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A long time ago as an undergrad I heard a rumour that there was a way of accessing journal articles from home as if you were on the university network.

I am now a Ph.D. student and know a bit more about computers and still have no idea what it was or if it could be done. When I have been getting a lot of trouble I have ssh'd into my university machine and launched Firefox through X11, downloaded the file and scp'd it back.

Any suggestions on better ways to achieve this would be greatly appreciated.

In case it is important I usually use Linux but have Mac and Windows available.

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It sounds as if you heard about a VPN (Virtual Private Network), which allows you to connect to a remote network and act as if you were directly connected to that network. You might check if your university offers VPN access for students. –  ernie Jul 26 '12 at 0:05
    
Ah yes that's it, thanks –  Anake Jul 26 '12 at 0:08

1 Answer 1

up vote 3 down vote accepted

This would depend a lot on the university. Quite a few allow journal article access via login

If you have SSH on your university system, and can SSH into it, you could use ssh tunneling between the systems - between linux systems, as i understand it, should be as simple as ssh -ND 9999 user@universitysystem.tld on the client side. D allows for dynamic port forwarding, and N opens no prompt aside from the initial password.

You will then set up your web browser to use a socks proxy at port 9999, and set up your web browser to use the DNS server on the proxy side by going to about:config and setting network.proxy.socks_remote_dns = true.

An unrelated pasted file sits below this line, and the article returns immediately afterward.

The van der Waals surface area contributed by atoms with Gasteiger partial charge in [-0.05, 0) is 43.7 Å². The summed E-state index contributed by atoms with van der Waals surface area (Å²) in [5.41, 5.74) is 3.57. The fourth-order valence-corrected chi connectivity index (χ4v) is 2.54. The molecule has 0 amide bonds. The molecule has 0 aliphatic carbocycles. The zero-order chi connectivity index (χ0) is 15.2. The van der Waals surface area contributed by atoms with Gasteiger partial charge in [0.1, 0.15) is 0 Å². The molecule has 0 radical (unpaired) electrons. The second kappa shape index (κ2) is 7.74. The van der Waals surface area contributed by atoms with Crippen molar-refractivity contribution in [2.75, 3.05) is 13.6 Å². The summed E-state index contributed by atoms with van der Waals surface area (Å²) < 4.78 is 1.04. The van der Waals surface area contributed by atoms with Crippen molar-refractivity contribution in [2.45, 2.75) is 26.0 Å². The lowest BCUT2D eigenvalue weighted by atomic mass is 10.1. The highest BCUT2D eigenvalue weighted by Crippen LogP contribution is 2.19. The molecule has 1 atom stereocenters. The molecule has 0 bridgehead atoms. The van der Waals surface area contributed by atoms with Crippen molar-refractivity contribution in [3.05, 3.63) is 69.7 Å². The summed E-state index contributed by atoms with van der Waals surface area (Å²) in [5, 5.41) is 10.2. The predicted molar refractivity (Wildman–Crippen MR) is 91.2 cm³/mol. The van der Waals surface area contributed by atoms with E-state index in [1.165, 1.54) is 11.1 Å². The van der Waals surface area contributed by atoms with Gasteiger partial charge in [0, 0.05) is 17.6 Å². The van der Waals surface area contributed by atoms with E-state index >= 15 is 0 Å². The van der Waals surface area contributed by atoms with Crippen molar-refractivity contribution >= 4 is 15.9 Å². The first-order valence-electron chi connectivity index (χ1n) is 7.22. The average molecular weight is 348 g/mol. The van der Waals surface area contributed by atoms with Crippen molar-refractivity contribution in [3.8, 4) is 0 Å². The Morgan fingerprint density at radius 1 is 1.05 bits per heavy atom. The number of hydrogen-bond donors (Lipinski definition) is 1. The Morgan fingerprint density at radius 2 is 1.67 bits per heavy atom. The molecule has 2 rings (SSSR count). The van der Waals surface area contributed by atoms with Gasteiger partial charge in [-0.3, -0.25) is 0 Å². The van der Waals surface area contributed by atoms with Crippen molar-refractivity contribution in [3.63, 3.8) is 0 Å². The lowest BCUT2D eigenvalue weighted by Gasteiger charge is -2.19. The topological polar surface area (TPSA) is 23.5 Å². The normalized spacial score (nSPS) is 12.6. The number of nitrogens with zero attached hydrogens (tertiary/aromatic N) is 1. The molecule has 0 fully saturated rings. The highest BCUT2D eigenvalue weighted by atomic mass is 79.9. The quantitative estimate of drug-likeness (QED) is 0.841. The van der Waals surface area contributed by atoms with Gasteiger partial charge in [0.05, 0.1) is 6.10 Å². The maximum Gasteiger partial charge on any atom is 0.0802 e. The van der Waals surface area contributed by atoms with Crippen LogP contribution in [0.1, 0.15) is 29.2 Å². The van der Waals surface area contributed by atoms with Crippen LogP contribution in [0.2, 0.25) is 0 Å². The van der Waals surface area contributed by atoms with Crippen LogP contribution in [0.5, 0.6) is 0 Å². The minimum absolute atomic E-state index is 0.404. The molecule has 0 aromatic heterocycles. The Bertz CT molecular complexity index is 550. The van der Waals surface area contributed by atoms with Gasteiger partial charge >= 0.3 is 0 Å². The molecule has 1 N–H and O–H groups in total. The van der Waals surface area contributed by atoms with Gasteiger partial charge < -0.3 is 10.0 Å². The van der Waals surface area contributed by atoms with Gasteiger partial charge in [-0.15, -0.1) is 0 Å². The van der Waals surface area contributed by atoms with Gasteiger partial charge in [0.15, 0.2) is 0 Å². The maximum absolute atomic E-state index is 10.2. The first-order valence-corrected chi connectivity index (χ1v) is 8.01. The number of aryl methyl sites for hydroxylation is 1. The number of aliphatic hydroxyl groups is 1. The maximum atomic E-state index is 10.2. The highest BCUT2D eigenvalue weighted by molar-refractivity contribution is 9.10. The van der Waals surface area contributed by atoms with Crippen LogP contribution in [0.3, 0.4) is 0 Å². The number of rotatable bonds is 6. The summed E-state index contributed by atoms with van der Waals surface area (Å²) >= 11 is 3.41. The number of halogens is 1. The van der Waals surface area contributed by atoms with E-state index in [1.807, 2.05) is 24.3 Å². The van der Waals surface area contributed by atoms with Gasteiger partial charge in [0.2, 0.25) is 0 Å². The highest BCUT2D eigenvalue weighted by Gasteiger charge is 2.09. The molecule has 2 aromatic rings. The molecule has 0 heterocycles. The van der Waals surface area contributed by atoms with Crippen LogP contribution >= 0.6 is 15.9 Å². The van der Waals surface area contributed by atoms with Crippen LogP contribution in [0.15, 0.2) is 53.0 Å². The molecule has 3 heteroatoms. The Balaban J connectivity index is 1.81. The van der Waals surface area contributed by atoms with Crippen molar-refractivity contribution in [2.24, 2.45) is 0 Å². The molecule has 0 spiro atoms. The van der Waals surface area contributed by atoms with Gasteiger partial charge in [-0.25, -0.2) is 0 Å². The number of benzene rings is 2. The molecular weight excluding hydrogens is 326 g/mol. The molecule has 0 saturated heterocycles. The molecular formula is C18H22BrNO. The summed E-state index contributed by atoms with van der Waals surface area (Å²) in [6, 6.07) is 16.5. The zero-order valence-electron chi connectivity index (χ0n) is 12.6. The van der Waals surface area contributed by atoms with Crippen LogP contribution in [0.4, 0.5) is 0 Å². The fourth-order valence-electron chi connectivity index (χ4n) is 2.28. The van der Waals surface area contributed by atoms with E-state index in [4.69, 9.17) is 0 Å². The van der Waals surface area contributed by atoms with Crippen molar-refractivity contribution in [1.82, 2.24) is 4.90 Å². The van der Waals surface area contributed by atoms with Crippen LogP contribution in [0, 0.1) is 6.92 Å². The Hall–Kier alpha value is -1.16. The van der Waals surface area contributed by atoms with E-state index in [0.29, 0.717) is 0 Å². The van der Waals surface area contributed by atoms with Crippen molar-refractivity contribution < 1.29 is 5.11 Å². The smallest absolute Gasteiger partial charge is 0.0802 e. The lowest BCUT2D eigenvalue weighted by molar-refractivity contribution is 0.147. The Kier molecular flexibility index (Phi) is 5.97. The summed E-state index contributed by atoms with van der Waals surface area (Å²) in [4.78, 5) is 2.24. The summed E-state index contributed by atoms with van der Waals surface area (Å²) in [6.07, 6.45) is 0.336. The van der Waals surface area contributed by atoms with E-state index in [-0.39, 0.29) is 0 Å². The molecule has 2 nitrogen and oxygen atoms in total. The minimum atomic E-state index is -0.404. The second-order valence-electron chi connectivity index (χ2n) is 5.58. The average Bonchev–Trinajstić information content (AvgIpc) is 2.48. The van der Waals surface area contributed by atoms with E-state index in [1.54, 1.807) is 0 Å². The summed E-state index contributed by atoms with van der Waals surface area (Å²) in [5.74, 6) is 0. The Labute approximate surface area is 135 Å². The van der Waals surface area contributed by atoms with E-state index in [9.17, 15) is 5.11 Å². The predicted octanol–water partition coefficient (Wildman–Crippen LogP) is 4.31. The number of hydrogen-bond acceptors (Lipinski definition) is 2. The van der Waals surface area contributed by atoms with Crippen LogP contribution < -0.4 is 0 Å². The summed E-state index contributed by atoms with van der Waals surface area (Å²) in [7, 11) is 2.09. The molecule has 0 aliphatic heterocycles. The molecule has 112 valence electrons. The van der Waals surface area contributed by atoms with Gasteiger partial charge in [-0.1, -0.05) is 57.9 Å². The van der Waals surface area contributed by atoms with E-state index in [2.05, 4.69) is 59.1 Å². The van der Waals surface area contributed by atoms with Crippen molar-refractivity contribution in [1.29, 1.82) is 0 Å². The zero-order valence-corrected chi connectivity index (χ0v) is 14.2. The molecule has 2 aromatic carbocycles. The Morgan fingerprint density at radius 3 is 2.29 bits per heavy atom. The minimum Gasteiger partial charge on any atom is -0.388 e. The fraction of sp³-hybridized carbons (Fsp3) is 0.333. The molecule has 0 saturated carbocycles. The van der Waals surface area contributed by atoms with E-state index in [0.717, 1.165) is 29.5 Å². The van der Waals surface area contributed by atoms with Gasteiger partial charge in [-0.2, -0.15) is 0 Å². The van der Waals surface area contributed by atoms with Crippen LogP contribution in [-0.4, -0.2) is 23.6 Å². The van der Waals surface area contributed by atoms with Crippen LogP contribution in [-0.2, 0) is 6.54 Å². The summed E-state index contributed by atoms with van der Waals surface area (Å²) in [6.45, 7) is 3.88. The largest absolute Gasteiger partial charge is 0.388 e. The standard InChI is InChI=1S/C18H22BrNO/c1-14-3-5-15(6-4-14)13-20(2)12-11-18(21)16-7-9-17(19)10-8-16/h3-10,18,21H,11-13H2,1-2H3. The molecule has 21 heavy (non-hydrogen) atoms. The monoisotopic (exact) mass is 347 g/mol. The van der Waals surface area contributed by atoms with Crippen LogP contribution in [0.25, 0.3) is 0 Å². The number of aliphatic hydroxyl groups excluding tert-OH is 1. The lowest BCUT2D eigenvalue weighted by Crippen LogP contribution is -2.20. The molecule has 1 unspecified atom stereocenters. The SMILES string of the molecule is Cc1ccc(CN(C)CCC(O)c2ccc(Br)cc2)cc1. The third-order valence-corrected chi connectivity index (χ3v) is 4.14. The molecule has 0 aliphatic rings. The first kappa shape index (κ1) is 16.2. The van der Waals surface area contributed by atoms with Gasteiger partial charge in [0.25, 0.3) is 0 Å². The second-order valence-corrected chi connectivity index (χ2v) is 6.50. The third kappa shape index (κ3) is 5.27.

Instructions adapted from lifehacker

This will allow you to connect using your local browser, as your university computer, which should allow full access to internal university resources.

You can do the same from OS X. For windows, putty will act as a client.

If you have more control over the server, and want a slightly solution that is running all the time without needing to log on, you can set up tinyproxy - It dosen't have password authentication so you'd need to set it to only serve to your ip address, but i found it was a simpler solution for me to set up.

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Thanks this is perfect as I already have ssh set up –  Anake Jul 26 '12 at 0:09
    
For anyone else trying this, you don't need the N –  Anake Jul 26 '12 at 10:37
    
Without -N it logs into the remote machine and provides a shell prompt, at least on my system. –  Marco Jul 26 '12 at 10:54
    
yup. As i stated in my answer. LH didn't really explain what you were doing ;). –  Journeyman Geek Jul 26 '12 at 11:04

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